Across Australia it is estimated that 31% of Australians (7.0 million people) live outside of major cities (see Table 7). Of these people, 4.4 million live in inner regional areas and 2.1 million live in outer regional areas. An estimated half a million people live in remote and very remote areas accounting for 2.3% of the total Australian population. As Table 7 indicates, the distribution of populations between remoteness areas varies across states and territories. Over the last five years, population growth has generally been lower in remote areas compared with regional areas (Table 8). In Queensland and Western Australia, growth in regional populations has been very high over the last five years.

Table 7 – Estimated Resident Population (provisional),
Remoteness Areas by jurisdiction, 2010

 Jurisd. Major cities Inner regional Outer regional Remote Very remote Total
NSW 5,279,542 1,461,618 453,948 32,991 4,490 7,232,589
Vic. 4,171,765 1,109,580 259,869 4,718 - 5,545,932
Qld 2,699,182 991,310 685,272 87,221 50,865 4,513,850
WA 1,632,570 307,122 205,472 98,686 49,660 2,293,510
SA 1,196,731 202,195 185,061 46,494 14,101 1,644,582
Tas. 328,815 168,380 7,865 2,583 - 507,643
NT - - 128,607 48,668 52,436 229,711
ACT 357,931 640 - - - 358,571
Total 15,337,721 4,401,672 2,086,609 326,643 176,202 22,328,847
  % % % % % %
NSW 73.0 20.2 6.3 0.5 0.1 100.0
Vic. 75.2 20.0 4.7 0.1 - 100.0
Qld 59.8 22.0 15.2 1.9 1.1 100.0
WA 71.2 13.4 9.0 4.3 2.2 100.0
SA 72.8 12.3 11.3 2.8 0.9 100.0
Tas. 64.8 33.2 1.5 0.5 - 100.0
NT - - 56.0 21.2 22.8 100.0
ACT 99.8 0.2 - - - 100.0
Total 68.7 19.7 9.3 1.5 0.8 100.0
Very remote RA5 >10.53

Source: ABS 2011c


Table 8 – Estimated average annual growth in resident population (provisional), Remoteness Areas by jurisdiction, 2005-2010
Jurisdiction  NSW Vic. Qld WA SA Tas. NT ACT Aust
  % % % % % % % % %
Major cities of Australia 1.49 2.04 2.53 2.53 1.20 0.89   1.66 1.91
Inner regional Australia 1.28 1.62 2.58 4.36 1.69 0.84   3.42 1.84
Outer regional Australia 0.46 0.90 2.52 1.62 0.55 0.76 2.76   1.46
Remote Australia -0.65 -0.60 0.68 1.31 0.73 -0.32 1.09   0.78
Very remote Australia -0.83   0.31 1.66 -0.08 0.00 1.77   1.04
Total 1.37 1.90 2.47 2.60 1.16 0.00 2.17 1.66 1.83

Source: ABS 2011c


Table 9 shows the distribution of the Aboriginal and Torres Strait Islander population across jurisdictions and remoteness areas. An estimated 68.2% of Aboriginal and Torres Strait Islander people live outside major cities. An estimated 15.8% of Aboriginal and Torres Strait Islander people live in very remote areas where they account for 48.4% of the total resident population.Top of page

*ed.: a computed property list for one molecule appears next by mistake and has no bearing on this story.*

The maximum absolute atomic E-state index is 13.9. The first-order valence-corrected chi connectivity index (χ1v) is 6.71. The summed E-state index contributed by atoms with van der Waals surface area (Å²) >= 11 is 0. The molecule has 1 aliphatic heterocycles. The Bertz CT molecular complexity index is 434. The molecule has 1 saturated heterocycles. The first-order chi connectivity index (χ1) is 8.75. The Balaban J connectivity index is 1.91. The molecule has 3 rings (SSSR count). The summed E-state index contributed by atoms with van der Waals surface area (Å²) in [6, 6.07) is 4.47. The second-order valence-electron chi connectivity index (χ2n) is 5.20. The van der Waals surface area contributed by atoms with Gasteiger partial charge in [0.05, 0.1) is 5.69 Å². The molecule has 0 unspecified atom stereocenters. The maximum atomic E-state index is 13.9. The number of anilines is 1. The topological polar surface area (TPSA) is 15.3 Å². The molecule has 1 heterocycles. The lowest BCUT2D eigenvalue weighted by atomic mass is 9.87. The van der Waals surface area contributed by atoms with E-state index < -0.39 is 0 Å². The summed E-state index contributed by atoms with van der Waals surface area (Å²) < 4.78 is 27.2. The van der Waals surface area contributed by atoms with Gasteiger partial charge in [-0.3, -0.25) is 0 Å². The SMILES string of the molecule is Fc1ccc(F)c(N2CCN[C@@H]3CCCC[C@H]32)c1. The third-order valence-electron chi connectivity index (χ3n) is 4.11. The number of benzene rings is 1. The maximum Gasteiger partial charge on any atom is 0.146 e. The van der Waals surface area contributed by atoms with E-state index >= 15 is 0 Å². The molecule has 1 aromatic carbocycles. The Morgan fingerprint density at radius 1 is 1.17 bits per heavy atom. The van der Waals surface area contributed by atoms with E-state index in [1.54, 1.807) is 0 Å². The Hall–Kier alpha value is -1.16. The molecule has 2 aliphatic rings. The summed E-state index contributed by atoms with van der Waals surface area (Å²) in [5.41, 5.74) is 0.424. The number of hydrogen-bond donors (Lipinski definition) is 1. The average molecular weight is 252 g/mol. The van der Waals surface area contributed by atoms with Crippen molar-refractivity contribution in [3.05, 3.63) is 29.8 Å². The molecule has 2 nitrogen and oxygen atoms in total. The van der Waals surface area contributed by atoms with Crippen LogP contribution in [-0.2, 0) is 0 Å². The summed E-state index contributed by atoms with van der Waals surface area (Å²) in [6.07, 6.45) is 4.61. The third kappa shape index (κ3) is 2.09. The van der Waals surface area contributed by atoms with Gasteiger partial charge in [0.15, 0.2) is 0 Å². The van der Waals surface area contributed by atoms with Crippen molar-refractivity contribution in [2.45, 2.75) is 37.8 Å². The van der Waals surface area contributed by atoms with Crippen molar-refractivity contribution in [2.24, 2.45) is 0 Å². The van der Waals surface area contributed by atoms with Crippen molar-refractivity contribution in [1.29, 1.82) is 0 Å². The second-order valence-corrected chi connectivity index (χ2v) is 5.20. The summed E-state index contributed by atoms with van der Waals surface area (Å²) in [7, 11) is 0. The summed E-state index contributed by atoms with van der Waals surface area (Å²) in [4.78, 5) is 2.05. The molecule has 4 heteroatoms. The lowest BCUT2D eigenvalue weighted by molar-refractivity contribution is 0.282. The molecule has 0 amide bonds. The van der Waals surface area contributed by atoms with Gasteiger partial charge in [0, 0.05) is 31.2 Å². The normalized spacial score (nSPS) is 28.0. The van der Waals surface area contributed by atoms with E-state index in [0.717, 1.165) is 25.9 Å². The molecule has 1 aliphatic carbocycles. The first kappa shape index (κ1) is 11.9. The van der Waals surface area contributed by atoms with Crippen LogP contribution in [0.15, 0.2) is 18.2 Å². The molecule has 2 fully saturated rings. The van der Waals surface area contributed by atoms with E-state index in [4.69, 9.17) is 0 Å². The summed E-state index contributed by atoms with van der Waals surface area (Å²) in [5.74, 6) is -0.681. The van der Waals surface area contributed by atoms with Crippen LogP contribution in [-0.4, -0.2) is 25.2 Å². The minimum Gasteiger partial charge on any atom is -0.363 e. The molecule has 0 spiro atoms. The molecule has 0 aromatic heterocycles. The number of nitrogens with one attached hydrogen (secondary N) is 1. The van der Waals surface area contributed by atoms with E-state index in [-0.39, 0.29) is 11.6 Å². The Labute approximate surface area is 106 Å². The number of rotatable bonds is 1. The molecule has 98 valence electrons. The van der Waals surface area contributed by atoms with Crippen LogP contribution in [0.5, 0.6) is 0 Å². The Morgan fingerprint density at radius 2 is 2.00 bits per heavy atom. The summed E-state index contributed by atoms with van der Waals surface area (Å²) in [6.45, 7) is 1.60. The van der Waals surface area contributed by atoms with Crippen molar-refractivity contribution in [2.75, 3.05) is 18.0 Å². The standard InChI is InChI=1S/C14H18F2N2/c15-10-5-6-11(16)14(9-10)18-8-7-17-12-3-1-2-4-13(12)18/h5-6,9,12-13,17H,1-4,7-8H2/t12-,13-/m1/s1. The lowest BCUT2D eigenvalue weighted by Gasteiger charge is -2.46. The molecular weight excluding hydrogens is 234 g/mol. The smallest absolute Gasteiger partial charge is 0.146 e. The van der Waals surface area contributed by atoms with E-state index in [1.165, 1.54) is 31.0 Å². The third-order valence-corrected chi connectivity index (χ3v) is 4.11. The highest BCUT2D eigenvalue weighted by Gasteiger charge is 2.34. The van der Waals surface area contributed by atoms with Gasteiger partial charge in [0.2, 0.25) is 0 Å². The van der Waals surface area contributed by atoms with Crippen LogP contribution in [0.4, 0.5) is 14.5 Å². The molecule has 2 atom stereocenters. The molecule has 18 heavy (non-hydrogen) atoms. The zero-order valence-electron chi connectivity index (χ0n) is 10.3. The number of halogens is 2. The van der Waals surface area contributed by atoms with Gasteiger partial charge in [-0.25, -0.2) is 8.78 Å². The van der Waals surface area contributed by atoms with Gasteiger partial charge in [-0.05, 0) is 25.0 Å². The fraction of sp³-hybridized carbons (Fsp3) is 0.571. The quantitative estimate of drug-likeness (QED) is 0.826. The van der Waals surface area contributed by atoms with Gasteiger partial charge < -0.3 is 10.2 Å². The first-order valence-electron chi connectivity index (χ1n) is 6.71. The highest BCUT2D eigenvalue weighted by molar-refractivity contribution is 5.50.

Table 9 –Estimated Aboriginal and Torres Strait Islander population by jurisdiction and remoteness area, 2006
Area NSW Vic. Qld WA SA Tas. NT ACT Australia
Major cities  64.1  15.3  41.1  27.0  12.7  -  -  4.0  164.3 31.8%
Inner regional  49.3  10.7  30.2  6.3  2.4  9.1  -  0.0  108.2 20.9%
Outer regional  27.2  4.8  42.6  11.7  6.1  7.2  13.8  -  113.3 21.9%
Remote  6.4  0.0  12.5  13.5  1.1  0.4  15.5  -  49.5 9.6%
Very remote  1.2  -  20.0  19.5  3.8  0.2  37.3  -  81.9 15.8%
Australia  148.2  30.8  146.4  77.9  26.0  16.9  66.6  4.0  517.2 100.0%
   %  %  %  %  %  %  %  %  %  
Major cities  1.3  0.4  1.7  1.8  1.1      1.2  1.2  
Inner regional  3.6  1.0  3.4  2.4  1.3  2.9    0.6  2.6  
Outer regional  6.1  1.9  6.9  6.1  3.4  4.4  12.0    5.8  
Remote  19.2  0.9  14.8  14.5  2.4  5.3  33.8    15.7  
Very remote  26.6    40.0  41.5  27.6  7.9  75.3    48.4  
Australia  2.2  0.6  3.6  3.8  1.7  3.4  31.6  1.2  2.5  


Source: ABS 2010


Populations vary significantly in their age profiles across the different remote areas (Figure 5). Compared with major cities, populations in inner and outer regional areas have a much lower proportion of the population in the 20-49 age groups, but higher proportions in the 0-19 year and 50-69 year age groups and 70 years and over age groups. Compared with major cities, remote and very remote areas have a much higher proportion of the population in the 0-19 year age groups, similar proportions in the 20-49 year age groups, and much lower proportions in the 70 years and over groups. Very remote populations also have a much lower proportion in the 50-69 year age group. The pattern for remote and very remote populations is significantly impacted by factor such as the high proportion of Aboriginal and Torres Strait Islander people (close to half the population in very remote Australia), the impact of the mining workforce and the low level of aged care services such as residential care services, which means many people move out of the areas as they age.
Table 10 – Proportion of population by selected age group and remoteness area, 2006-07
  Major cities Inner regional Outer regional remote Very remote Australia
0-19 years 26% 28% 28% 29% 33% 26%
20-49 years 45% 38% 39% 44% 46% 43%
50-69 years 20% 24% 24% 21% 17% 21%
70 years + 9% 11% 9% 6% 4% 9%


Proportion of population by age group and remoteness area, 2006-07
Figure 5 – Proportion of population by age group and remoteness area, 2006-07

Source: AIHW 2011a, Appendix E


While the Australian population aged over 65 years is projected increase as a whole, the increase is expected to be higher outside of major cities. Table 11 shows both the overall projected increase in the population over 65 through to 2045, with much higher rates of growth in this population in coastal and inland populations. An ageing population poses a significant challenge to the health system as a whole, but is even more significant for rural regions of Australia.

Table 11 – Projected ageing by region, 2001 to 2045

Region

65+ in 2001 (%)

65+ in 2045 (%)

Change 2001 - 2045 (%)

Growth in 65+ over 2001 - 2045 (%)

Metropolitan

12.0

30.1

18.5

129.3

Coastal

15.1

26.8

11.7

210.8

Inland

12.5

30.2

18.1

179.7


Source: Productivity Commission 2005, p.288

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